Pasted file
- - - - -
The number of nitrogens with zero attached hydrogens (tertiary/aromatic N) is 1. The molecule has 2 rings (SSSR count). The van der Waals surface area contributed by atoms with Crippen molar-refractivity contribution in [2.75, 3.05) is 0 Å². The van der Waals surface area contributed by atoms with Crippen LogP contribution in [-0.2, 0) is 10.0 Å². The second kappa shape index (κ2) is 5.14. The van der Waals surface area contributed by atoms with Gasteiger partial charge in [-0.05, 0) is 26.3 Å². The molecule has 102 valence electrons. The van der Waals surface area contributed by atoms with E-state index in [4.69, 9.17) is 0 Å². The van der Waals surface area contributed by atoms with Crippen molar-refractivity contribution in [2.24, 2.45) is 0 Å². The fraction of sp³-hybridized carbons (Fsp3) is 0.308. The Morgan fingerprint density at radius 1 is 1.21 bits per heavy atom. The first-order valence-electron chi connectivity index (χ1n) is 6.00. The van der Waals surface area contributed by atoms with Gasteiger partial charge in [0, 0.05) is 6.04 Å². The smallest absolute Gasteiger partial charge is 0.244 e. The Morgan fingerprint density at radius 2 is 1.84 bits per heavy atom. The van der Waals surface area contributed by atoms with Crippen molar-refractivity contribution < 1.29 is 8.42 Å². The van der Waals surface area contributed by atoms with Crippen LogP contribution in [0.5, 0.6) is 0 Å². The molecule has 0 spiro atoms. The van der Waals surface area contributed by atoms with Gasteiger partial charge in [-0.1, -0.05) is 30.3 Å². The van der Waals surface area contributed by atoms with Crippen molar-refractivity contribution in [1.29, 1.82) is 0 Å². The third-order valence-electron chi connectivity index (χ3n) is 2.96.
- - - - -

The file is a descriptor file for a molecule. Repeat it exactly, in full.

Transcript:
The number of nitrogens with zero attached hydrogens (tertiary/aromatic N) is 1. The molecule has 2 rings (SSSR count). The van der Waals surface area contributed by atoms with Crippen molar-refractivity contribution in [2.75, 3.05) is 0 Å². The van der Waals surface area contributed by atoms with Crippen LogP contribution in [-0.2, 0) is 10.0 Å². The second kappa shape index (κ2) is 5.14. The van der Waals surface area contributed by atoms with Gasteiger partial charge in [-0.05, 0) is 26.3 Å². The molecule has 102 valence electrons. The van der Waals surface area contributed by atoms with E-state index in [4.69, 9.17) is 0 Å². The van der Waals surface area contributed by atoms with Crippen molar-refractivity contribution in [2.24, 2.45) is 0 Å². The fraction of sp³-hybridized carbons (Fsp3) is 0.308. The Morgan fingerprint density at radius 1 is 1.21 bits per heavy atom. The first-order valence-electron chi connectivity index (χ1n) is 6.00. The van der Waals surface area contributed by atoms with Gasteiger partial charge in [0, 0.05) is 6.04 Å². The smallest absolute Gasteiger partial charge is 0.244 e. The Morgan fingerprint density at radius 2 is 1.84 bits per heavy atom. The van der Waals surface area contributed by atoms with Crippen molar-refractivity contribution < 1.29 is 8.42 Å². The van der Waals surface area contributed by atoms with Crippen LogP contribution in [0.5, 0.6) is 0 Å². The molecule has 0 spiro atoms. The van der Waals surface area contributed by atoms with Gasteiger partial charge in [-0.1, -0.05) is 30.3 Å². The van der Waals surface area contributed by atoms with Crippen molar-refractivity contribution in [1.29, 1.82) is 0 Å². The third-order valence-electron chi connectivity index (χ3n) is 2.96.